Carve Wars unchains chainsaw artists. Wood sculpting event making its Fair & Rodeo debut |

Carve Wars unchains chainsaw artists. Wood sculpting event making its Fair & Rodeo debut

Eagle County native Joe Srholez is one of the Carve Wars contestants at the Eagle County Fair and Rodeo. Carve Wars is a three-day sculpting competition. It's similar to ice sculpting, only with wood and in 90-degree heat.
Randy Wyrick|

If You Go ...

What: Carve Wars action and auction.

When: Auction starts at 5 p.m. Saturday, July 28. Carving continues to the last second.

Where: Eagle County Fair & Rodeo, at the east end of the grandstand, in Eagle.

Cost: It’s free to attend the auction.

More information: Carve Wars is making its Fair & Rodeo debut. Part of the money from the auction will go to local nonprofits, such as YouthPower365.

EAGLE — Chainsaw artists follow the same principal as Michelangelo when the Renaissance artist sculpted “David.” Get rid of everything that doesn’t look like your vision, and you’re there.

Only with Carve Wars, the artistic process involves the internal combustion engine, petroleum products and noise. Creativity never sounded so good.

Carve Wars is a three-day chainsaw sculpting competition, making its debut at the Eagle County Fair & Rodeo. Artists start with a huge log, an idea and lots of different chainsaws.

Dave Hagan owns and runs Carve Wars. This week they have artists in town from New Jersey, Utah and all around Colorado.

Alpine Bank is the local sponsor.

“They’re a great American company. There should be more like them,” Hagan said.

Local carving king

Joe Srholez (pronounced Sirholtz), lives here in the Sweetwater area, which would explain the Sweetwater Trading Post sign on the side of his truck.

He spent two decades building log houses. While he was cutting logs exactly the way they needed to be cut, he’d occasionally shape a log into something artistic, and then, he’d do it again.

He took some of those carvings to the Minturn farmers market and other regional venues, where people liked them and bought them.

So, about a year ago, Srholez wandered away from the log home business and is now carving full time.

“I jumped into it with both feet,” he said.

Lots of people can sketch things on paper. Srholez sees things in 3D, a skill he acquired building homes all those years, he said.

Instead of palettes and color wheels, they use Stihl and Husqvarna chainsaws.

“It’s sucks gas and hauls a–.” Srholez said, laughing.

Like brushes and chisels used by the more effete types, they have different chainsaw bars and chains for different phases of the sculpture. There’s even a power gouge for … whatever artistic endeavor you’d use a regular gouge for, but with a chainsaw engine.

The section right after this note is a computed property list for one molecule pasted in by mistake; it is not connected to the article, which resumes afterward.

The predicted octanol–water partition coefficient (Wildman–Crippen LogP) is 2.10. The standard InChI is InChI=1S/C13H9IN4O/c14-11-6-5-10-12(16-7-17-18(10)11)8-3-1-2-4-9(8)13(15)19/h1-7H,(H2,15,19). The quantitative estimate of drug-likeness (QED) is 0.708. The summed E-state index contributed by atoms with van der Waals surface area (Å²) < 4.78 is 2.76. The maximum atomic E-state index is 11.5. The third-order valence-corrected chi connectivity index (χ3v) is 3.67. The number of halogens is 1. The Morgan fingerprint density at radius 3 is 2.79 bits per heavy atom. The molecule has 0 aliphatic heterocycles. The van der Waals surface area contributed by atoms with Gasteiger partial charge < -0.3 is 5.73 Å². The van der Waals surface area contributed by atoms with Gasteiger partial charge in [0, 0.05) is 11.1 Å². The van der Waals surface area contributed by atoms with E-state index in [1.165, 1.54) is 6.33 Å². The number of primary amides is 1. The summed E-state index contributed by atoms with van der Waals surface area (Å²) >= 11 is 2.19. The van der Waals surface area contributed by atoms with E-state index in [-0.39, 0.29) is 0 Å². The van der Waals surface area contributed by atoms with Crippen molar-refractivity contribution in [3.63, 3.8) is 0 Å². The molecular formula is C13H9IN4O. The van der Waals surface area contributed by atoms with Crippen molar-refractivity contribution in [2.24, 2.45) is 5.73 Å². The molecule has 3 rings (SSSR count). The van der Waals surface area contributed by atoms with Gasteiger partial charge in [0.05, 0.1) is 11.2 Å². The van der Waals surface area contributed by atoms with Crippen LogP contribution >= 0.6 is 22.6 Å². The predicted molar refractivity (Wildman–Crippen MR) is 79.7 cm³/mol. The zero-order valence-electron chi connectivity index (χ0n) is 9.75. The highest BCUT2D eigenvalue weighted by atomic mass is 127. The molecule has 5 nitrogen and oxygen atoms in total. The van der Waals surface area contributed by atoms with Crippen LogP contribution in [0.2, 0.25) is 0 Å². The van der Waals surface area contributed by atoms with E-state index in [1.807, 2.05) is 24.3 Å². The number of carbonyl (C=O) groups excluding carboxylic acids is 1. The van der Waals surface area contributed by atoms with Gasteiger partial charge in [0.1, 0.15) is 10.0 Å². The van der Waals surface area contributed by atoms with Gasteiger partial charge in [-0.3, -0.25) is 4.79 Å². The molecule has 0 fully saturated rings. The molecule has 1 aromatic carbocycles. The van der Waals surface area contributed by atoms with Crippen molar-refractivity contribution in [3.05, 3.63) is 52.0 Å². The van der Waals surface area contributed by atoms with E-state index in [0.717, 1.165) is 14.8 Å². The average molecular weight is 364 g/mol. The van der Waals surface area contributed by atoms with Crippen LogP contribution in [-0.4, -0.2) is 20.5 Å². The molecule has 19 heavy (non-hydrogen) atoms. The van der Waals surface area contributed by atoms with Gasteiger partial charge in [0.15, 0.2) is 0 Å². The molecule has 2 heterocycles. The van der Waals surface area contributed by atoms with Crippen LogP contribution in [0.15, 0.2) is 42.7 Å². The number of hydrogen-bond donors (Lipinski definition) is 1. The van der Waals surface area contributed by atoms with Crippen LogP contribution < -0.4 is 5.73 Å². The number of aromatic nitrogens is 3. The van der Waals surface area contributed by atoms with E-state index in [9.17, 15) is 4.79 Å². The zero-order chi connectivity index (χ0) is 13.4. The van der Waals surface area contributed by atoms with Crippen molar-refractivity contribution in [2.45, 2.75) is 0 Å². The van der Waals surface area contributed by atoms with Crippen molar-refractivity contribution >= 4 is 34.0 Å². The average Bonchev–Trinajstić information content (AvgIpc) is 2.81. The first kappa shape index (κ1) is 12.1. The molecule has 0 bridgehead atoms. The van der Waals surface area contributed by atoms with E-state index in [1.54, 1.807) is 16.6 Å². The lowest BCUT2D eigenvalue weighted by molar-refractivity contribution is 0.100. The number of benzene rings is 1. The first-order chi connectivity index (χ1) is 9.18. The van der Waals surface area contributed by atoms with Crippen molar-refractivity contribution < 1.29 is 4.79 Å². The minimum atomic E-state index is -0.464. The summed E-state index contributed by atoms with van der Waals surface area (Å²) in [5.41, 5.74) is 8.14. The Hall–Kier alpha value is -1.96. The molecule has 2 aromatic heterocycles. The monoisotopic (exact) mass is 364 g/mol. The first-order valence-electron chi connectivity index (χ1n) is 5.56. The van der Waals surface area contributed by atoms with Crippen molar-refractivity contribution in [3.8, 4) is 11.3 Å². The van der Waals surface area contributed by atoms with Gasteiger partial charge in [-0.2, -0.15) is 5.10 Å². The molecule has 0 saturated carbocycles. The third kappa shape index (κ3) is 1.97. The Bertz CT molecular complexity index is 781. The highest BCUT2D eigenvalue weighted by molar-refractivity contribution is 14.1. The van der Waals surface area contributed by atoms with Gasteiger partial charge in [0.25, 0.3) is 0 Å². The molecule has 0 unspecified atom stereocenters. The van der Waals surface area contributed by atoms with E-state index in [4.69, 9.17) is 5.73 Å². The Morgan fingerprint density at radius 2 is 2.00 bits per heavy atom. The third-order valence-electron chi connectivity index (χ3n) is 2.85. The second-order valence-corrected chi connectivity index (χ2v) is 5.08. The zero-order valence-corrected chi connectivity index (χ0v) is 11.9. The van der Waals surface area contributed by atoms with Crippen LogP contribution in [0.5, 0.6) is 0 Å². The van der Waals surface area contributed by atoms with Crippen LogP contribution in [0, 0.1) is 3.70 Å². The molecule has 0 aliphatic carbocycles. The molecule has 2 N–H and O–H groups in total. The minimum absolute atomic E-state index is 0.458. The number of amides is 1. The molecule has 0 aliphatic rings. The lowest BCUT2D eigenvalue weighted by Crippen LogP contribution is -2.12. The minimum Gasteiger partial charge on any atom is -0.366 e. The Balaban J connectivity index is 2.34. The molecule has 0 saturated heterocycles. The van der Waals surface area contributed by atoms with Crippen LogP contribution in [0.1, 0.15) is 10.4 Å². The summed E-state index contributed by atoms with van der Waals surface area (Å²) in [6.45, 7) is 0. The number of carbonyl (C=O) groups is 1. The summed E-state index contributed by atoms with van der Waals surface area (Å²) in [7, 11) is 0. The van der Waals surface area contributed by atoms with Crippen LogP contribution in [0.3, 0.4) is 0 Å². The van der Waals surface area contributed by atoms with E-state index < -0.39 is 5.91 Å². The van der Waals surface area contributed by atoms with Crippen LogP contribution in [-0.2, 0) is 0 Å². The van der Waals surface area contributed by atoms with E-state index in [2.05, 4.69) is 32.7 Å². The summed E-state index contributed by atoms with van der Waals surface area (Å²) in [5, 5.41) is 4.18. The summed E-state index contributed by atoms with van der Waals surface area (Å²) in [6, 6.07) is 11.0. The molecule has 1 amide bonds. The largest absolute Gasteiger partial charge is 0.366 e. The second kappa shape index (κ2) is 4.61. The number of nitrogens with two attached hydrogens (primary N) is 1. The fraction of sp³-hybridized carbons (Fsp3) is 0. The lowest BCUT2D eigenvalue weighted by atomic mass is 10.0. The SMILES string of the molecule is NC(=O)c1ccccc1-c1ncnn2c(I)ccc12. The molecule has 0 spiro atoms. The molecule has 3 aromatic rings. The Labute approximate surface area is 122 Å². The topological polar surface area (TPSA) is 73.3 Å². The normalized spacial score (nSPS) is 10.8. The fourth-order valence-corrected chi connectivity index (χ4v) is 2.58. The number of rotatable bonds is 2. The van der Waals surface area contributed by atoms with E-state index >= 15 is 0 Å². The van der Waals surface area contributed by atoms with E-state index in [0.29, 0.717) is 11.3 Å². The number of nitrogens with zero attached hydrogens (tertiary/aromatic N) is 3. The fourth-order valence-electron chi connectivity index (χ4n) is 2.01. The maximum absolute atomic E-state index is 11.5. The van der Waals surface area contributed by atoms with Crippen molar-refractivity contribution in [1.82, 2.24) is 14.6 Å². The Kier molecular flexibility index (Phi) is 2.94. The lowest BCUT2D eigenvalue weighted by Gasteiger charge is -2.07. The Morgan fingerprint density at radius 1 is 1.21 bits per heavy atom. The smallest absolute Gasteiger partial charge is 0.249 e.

Payday Saturday

Like all artists, payday is a little more abstract than with industrialists.

For example, the auction is 5 p.m. Saturday, July 28, where the artists will sell their creations. Some of the money goes to local nonprofits, including YouthPower365.

Srholez is creating a massive eagle during this three-day competition. If he placed it in a local gallery, then it could fetch $3,000. An auction is different.

“Sometimes it’s higher, and sometimes it’s a great deal for the buyer,” Srholez said.

Next to Srholez, Skip Valentine is carving an eagle taking a bead on a massive trout. The Eagle County fair is Valentine’s third Carve Wars competition. The Salt Lake City resident started sculpting while cutting firewood for camping trips.

“My parents say my first sculpture was throwing whipped cream on the wall when I was 3 years old,” Valentine said, smiling.


Carving competitions break down into a few categories, mainly the masters competition and the quick carve competitions.

For the masters competition, the artists carve something huge and complex. For example, Srholez is carving the aforementioned massive eagle.

In the quick carve competition, artists have an hour to do something awesome. In Thursday’s quick carve session, Srholez created a boot with “Howdy,” on one side, and “Go Away” on the other.

“It all depends on how you feel,” Srholez said.

Outside Srholez’ carving station, the boot says “Howdy!” and always will.

Staff Writer Randy Wyrick can be reached at 970-748-2935 and

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